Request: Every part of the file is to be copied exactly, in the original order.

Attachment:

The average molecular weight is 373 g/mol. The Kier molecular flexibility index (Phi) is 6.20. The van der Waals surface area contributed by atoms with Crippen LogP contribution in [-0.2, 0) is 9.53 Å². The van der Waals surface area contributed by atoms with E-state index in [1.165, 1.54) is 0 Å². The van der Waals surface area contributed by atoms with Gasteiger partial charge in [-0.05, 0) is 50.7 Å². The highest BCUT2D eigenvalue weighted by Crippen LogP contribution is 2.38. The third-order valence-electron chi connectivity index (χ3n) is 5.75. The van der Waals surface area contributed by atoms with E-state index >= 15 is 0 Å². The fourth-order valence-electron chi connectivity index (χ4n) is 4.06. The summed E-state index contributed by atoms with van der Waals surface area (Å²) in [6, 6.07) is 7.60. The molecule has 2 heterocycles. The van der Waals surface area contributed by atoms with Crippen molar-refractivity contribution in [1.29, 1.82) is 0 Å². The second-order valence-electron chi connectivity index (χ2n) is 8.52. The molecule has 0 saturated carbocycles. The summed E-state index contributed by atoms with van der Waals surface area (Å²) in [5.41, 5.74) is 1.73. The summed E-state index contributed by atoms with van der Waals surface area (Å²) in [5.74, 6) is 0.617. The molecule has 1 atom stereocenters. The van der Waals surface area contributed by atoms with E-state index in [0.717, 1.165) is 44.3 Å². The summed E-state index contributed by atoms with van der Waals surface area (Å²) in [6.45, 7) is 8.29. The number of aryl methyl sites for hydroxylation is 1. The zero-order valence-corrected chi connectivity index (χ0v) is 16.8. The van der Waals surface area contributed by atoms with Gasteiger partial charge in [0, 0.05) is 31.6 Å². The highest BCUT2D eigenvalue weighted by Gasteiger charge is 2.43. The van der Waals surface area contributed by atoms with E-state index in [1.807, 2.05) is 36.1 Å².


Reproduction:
The average molecular weight is 373 g/mol. The Kier molecular flexibility index (Phi) is 6.20. The van der Waals surface area contributed by atoms with Crippen LogP contribution in [-0.2, 0) is 9.53 Å². The van der Waals surface area contributed by atoms with E-state index in [1.165, 1.54) is 0 Å². The van der Waals surface area contributed by atoms with Gasteiger partial charge in [-0.05, 0) is 50.7 Å². The highest BCUT2D eigenvalue weighted by Crippen LogP contribution is 2.38. The third-order valence-electron chi connectivity index (χ3n) is 5.75. The van der Waals surface area contributed by atoms with E-state index >= 15 is 0 Å². The fourth-order valence-electron chi connectivity index (χ4n) is 4.06. The summed E-state index contributed by atoms with van der Waals surface area (Å²) in [6, 6.07) is 7.60. The molecule has 2 heterocycles. The van der Waals surface area contributed by atoms with Crippen molar-refractivity contribution in [1.29, 1.82) is 0 Å². The second-order valence-electron chi connectivity index (χ2n) is 8.52. The molecule has 0 saturated carbocycles. The summed E-state index contributed by atoms with van der Waals surface area (Å²) in [5.41, 5.74) is 1.73. The summed E-state index contributed by atoms with van der Waals surface area (Å²) in [5.74, 6) is 0.617. The molecule has 1 atom stereocenters. The van der Waals surface area contributed by atoms with E-state index in [0.717, 1.165) is 44.3 Å². The summed E-state index contributed by atoms with van der Waals surface area (Å²) in [6.45, 7) is 8.29. The number of aryl methyl sites for hydroxylation is 1. The zero-order valence-corrected chi connectivity index (χ0v) is 16.8. The van der Waals surface area contributed by atoms with Gasteiger partial charge in [0, 0.05) is 31.6 Å². The highest BCUT2D eigenvalue weighted by Gasteiger charge is 2.43. The van der Waals surface area contributed by atoms with E-state index in [1.807, 2.05) is 36.1 Å².